Why the VP of a Beauty Company Is Learning to Code

Disruption is part of our business culture. The world’s largest ride-sharing company owns no cars. The world’s largest accommodation service owns no property. And the world's largest social network produces no content. 

The most disruptive businesses are those with an interface; a means of connecting the consumer with the good they desire. So is the case of beGlammed, the first on-demand app that connects hair and makeup artists with the consumer.  

Launched in May 2014 it is now the leading on-demand beauty app. It seems simple enough. Combine two billion dollar businesses-- beauty and the on-demand platform-- and watch it spread like wildfire. On the surface, it is. 

It was an idea so compelling, or a “no-brainer” as VP of Marketing and Business Development Alexandra Amodio says, that it made her rethink the aphorism “Perfect is the enemy of good.”

“I know,” she says, “It’s important not to delay until you have a ‘perfect product’ that can come to market, but at the same time, you need to have perfect branding and perfect service, because that’s how your customers will remember you.” 

Alexandra Amodio at Create & Cultivate DLTA, May 2016

Alexandra Amodio at Create & Cultivate DLTA, May 2016


The app didn’t exist when the business first launched. In the beginning, for the first two months people would call and book. “We were a technology company and we had this amazing idea at the cross-section of technology and beauty and we didn't have the app yet." BeGlammed now offers services in 20 U.S. cities and one international city.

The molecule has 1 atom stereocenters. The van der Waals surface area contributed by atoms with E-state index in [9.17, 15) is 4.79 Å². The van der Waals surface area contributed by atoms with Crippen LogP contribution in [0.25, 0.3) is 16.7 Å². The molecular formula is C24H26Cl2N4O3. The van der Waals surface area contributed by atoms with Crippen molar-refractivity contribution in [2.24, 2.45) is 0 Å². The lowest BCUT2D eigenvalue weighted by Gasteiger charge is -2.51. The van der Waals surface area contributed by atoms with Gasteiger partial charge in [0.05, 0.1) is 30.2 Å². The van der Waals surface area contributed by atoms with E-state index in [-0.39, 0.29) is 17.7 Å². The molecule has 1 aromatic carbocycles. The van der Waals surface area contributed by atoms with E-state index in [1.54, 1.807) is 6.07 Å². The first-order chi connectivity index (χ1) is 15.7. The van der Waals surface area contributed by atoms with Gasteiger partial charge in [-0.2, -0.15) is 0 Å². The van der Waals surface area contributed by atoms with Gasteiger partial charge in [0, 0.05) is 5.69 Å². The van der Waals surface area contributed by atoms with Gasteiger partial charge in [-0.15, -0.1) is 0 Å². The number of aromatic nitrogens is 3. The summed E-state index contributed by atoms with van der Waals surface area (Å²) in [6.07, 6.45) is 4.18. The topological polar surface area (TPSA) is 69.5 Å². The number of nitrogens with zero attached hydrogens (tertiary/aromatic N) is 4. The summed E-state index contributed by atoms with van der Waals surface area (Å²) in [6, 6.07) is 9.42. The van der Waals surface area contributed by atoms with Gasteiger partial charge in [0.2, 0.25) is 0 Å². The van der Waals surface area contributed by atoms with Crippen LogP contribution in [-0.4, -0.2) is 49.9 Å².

“I looked back at records the other day, and I was the first appointment.” 

She was also the first employee and has been with the company before they had investors, which, she says has been a “wild ride.”

In January 2014 she met the Maile Pacheco, the founder, shortly after the idea had been hatched. Pacheco got her start in sales, as a makeup artists for MAC on the floor, but pivoted her way to the corporate side of the business, eventually pioneering her own way and creating a role as the facilitator between MAC’s celebrity clients and the brand sponsorship.

After staying with the MAC for almost a decade, Pacheco had built so many amazing connections within the beauty industry that her own business was a natural next step. She was operating out of Vegas at the time so that’s where beGlammed launched. The next two markets were Dallas and Los Angeles. 

“I remember three years ago, I was going to makeup counters to get my makeup done for events and every time I would buy three products, and I thought— like so many— that was the only way an ‘average’ person could afford to be done up before an event.” 

She was spending more money on products than she would on the beGlammed service— which now comes offered in tiers.

This is one of the major shifts the company has made. In the beginning there was only one pricing option, but now beGlammed offers three pricing options to fit any budget. “We’re making a luxury service affordable for all, no matter your budget, and we’re the only brand doing this. That’s become a big part of our marketing strategy that I didn't foresee in the beginning. You can get a blowout for forty dollars. Or you can get your makeup done by a celebrity makeup artist."

Photo by Arnelle Lozada